While our suppliers are making progress on water and reducing emissions that lead to climate change, there is still room to further improve upon reporting behavior as well as their strategic and tangible environmental initiatives. Together with our suppliers, we continue to seek ways to partner to minimize the environmental impacts of our collective value chain.

Recyclates may even be superior to new plastic products, as they are less prone to warp and expand or contract.

The U.S. Materials Marketplace

During 2015, GM co-championed with Nike to form the U.S. Materials Marketplace, a new joint pilot project led by the Corporate Eco Forum, the U.S. Business Council for Sustainable Development and the World Business Council for Sustainable Development (WBCSD). The project, which brings together 20 companies, is intended to help participating companies identify ways to reuse or exchange undervalued materials via an online database and establish new circular supply chains. Participating companies are expected to benefit from:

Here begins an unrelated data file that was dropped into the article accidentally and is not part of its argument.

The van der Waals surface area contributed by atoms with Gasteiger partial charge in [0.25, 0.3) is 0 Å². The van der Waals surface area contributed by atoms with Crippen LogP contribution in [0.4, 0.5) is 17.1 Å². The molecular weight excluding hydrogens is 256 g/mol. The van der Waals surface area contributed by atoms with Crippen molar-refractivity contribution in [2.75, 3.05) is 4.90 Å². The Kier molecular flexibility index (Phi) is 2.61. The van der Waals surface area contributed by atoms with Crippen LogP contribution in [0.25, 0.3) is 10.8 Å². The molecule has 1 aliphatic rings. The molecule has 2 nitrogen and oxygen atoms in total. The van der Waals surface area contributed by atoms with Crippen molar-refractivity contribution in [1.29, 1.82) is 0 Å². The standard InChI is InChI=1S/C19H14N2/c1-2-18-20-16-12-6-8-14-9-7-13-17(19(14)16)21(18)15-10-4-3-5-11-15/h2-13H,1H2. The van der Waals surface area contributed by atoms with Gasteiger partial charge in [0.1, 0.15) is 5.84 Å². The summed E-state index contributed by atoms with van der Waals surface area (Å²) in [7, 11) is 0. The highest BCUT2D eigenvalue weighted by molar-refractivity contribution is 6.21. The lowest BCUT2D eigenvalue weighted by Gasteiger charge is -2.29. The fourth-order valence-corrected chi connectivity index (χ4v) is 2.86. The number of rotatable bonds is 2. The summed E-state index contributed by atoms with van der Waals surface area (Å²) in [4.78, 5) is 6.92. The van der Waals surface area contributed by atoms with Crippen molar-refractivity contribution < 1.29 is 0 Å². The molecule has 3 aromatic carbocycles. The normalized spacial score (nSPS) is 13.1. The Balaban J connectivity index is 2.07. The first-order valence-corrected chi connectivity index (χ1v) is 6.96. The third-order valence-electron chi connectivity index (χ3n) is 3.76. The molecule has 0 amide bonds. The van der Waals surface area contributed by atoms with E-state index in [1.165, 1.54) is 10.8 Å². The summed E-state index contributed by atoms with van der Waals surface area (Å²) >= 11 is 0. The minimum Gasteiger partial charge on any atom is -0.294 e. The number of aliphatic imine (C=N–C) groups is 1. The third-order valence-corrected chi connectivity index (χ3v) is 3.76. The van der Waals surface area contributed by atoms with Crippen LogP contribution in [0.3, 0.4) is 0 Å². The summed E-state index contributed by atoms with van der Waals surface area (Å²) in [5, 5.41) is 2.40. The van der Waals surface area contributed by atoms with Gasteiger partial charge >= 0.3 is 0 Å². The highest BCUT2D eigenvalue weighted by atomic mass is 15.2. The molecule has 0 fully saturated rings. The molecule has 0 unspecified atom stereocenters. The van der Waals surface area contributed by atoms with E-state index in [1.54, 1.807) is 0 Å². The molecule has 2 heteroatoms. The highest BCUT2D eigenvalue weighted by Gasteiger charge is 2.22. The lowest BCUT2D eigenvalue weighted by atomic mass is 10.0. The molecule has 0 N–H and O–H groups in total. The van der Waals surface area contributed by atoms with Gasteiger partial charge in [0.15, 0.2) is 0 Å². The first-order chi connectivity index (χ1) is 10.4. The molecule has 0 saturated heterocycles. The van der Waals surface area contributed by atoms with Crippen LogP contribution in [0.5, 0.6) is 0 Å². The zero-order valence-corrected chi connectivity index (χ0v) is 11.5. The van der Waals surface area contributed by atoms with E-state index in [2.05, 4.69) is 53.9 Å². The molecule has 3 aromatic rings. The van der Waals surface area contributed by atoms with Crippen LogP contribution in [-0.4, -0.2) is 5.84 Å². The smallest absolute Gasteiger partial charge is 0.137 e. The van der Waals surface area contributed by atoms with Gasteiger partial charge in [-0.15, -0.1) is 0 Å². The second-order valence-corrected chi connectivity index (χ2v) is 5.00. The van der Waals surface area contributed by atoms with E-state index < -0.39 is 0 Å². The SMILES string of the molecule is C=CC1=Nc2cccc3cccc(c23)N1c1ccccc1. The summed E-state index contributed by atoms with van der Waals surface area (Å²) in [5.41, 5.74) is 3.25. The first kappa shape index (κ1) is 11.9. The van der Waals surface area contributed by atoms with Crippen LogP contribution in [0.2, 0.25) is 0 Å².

• Lower operational costs due to cheaper feedstock and reduced waste disposal costs.
  • Reduced carbon emissions as a result of the increased reuse and recycling of commodities
  • Reduced environmental footprint by avoiding waste disposal and raw material purchase
  • Enhanced social and economic impact through new business opportunities and jobs
  • A collaborative and dynamic business network allowing for exploration of new pathways for materials with like-minded colleagues

Lessons learned from the pilot will be used to scale up materials reuse projects worldwide, notably through WBCSD’s Global Network of business councils. The U.S. Marketplace received the Digital Disruptor award at the 2016 World Economic Forum in Davos, Switzerland.

China Green Supply Chain Project

During 2015, GM China initiated a green supply chain project in which 10 suppliers are committed to reducing their energy impact while growing their businesses. The year-long program aims to realize a 10 percent improvement in energy use through supplier training, third-party energy audits and implementation of conservation projects recommended by an external consultant. This green supply chain project models a successful program implemented by GM at two of its joint ventures with 400 suppliers between 2008 and 2013.

Vauxhall Recyclates